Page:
With Pressure on Teachers at a Boiling Point, California Needs New Pathways to the Profession

Liv Ames/EdSource

Kindergarten teacher Jana Herrera of Booksin Elementary in San Jose discusses a story written by Casandra Lopez Monsivais.

Bay Area teacher Michele Lamons-Raiford – who has been in the profession for 20 years – said it was the first year she had considered what life outside the classroom might be like. Simmering for years, the pressures on K-12 educators now threaten to push unprecedented numbers out of the classroom.

For many, the pandemic was the deciding factor: Already faced with demands that often seemed impossible, teachers were struggling to keep students engaged in remote learning. And the return to in-person teaching has brought a whole new set of challenges, as teachers struggle to support students through the dramatic academic and social emotional effects of Covid.

As veteran Sweetwater teacher Louise Williamson said, “I was thrilled to return to my classroom this fall and see my students at Hilltop High School in person. About three weeks into the school year, I felt like a failure.

Even before the pandemic, the shortage of teachers had reached crisis proportions. California was among the hardest hit states, with 80% of districts experiencing shortages. Since the pandemic, the problem has only gotten worse.

The impact of the teacher shortage on students is profound and direct, especially in this time of recovery. When a resource teacher at her school left in the middle of the year, Azusa’s teacher, Angela Wright, left her 5th and 6th grade class to a substitute and stepped in to replace her colleague. With the departure of a teacher, two classes of students lost a trusted adult to guide them. It’s no surprise, then, that student achievement and engagement are headed in the wrong direction: school absences are on the rise; high school graduation rates are declining; enrollment in community and four-year colleges declined significantly.

In addition to overall shortages, California also has a long way to go to have a workforce of educators that reflects our state’s ethno-racial and linguistic diversity. Despite evidence that a diverse workforce of educators positively impacts student engagement, learning, and other outcomes for all students, California’s teaching workforce remains overwhelmingly white. Although only 22% of California students identify as non-Hispanic white, about 61% of California public school teachers do.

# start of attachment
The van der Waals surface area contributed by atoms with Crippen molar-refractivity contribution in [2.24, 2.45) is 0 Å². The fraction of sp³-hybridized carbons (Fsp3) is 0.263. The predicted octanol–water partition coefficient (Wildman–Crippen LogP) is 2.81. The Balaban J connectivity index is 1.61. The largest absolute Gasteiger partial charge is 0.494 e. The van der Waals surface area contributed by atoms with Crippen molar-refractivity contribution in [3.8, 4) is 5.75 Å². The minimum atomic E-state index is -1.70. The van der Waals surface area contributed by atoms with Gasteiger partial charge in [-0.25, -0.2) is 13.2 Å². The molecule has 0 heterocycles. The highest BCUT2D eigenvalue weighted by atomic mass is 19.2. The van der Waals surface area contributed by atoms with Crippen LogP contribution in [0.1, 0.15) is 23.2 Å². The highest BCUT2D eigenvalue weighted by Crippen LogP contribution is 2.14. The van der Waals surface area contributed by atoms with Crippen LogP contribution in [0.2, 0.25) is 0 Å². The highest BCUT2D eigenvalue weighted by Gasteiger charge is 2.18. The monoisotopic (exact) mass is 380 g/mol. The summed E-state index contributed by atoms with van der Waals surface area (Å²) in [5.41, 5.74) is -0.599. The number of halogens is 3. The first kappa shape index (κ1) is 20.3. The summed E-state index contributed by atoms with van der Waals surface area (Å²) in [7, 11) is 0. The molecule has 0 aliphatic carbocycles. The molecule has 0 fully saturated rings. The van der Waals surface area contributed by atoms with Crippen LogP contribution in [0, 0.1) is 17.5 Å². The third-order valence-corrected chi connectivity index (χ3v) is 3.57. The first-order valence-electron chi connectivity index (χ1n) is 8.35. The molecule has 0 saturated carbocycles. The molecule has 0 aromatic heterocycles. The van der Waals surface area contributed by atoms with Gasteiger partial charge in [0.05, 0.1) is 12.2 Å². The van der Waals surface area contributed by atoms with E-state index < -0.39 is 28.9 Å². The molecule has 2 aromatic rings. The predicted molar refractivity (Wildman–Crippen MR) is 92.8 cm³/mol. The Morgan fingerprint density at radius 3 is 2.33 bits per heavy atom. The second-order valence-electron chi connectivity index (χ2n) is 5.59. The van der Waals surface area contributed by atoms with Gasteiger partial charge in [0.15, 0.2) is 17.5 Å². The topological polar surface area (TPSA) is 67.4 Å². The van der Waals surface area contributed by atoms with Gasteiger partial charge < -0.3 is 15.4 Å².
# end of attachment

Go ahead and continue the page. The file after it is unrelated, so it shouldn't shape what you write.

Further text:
District leaders are trying to address teacher shortages and diversity crises through several strategies, including offering short-term bonuses, easing certification rules, revamping professional development, and rolling out administrators in the classroom. For long-term solutions, we need to attract more of our young people into the teaching profession and give them the training and support they need to succeed.

Fortunately, Governor Gavin Newsom’s proposed investments in Golden State Pathways do just that – building and strengthening on-ramps that kick-start preparing young people for careers and post-secondary work in K-12 education.

Unlike traditional high school, where the college-prep curriculum is confined to the classroom and some students pursue tech career opportunities separately, pathways bring it all together. Rigorous academics are integrated with technical career studies, student supports, and workplace learning opportunities – like apprenticeships and other hands-on learning opportunities – that enable local leaders to take advantage of diverse resources of their communities and prepare students to work as early childhood educators and paraprofessionals immediately after high school graduation.

Already several Californian districts are showing the way. At the Teaching Career Academy at Hollywood Senior High School in Los Angeles, students prepare for an education through partnerships with local elementary schools and others that expose them to opportunities in the field. They leave the academy ready for immediate employment or post-secondary work. And through a dual enrollment program with a community college, students can apply for an associate teaching degree, which allows them to earn college credit while gaining hands-on experience teaching in a daycare setting.

By enabling local educational agencies to develop new pathways, Golden State Pathways funds can be used to build on these linked programs and support the development of new programs in communities that desperately need them. Building this pathway within a community that is in dire need of well-prepared and diverse educators creates a mechanism for local leaders to amplify the strengths within their local community and leverage them to enhance opportunities for their students.

A diverse and well-prepared teaching workforce, tightly connected to the community, is essential to the success of young people and California in general. The pandemic has exacerbated teacher shortages that need to be addressed, and it has also shed light on the need to find new ways to engage and empower our young people. With thoughtful implementation to reach the communities and students who need it most, Golden State Pathways promises to help us do both.


Sarah Lilis is executive director of Teach Plus California, a nonprofit organization that trains and empowers teachers to take leadership on key policy and practice issues.

Anne Stanon is president of the Linked Learning Alliance, a nonprofit organization that advocates for high-quality college and career preparation through pathways.

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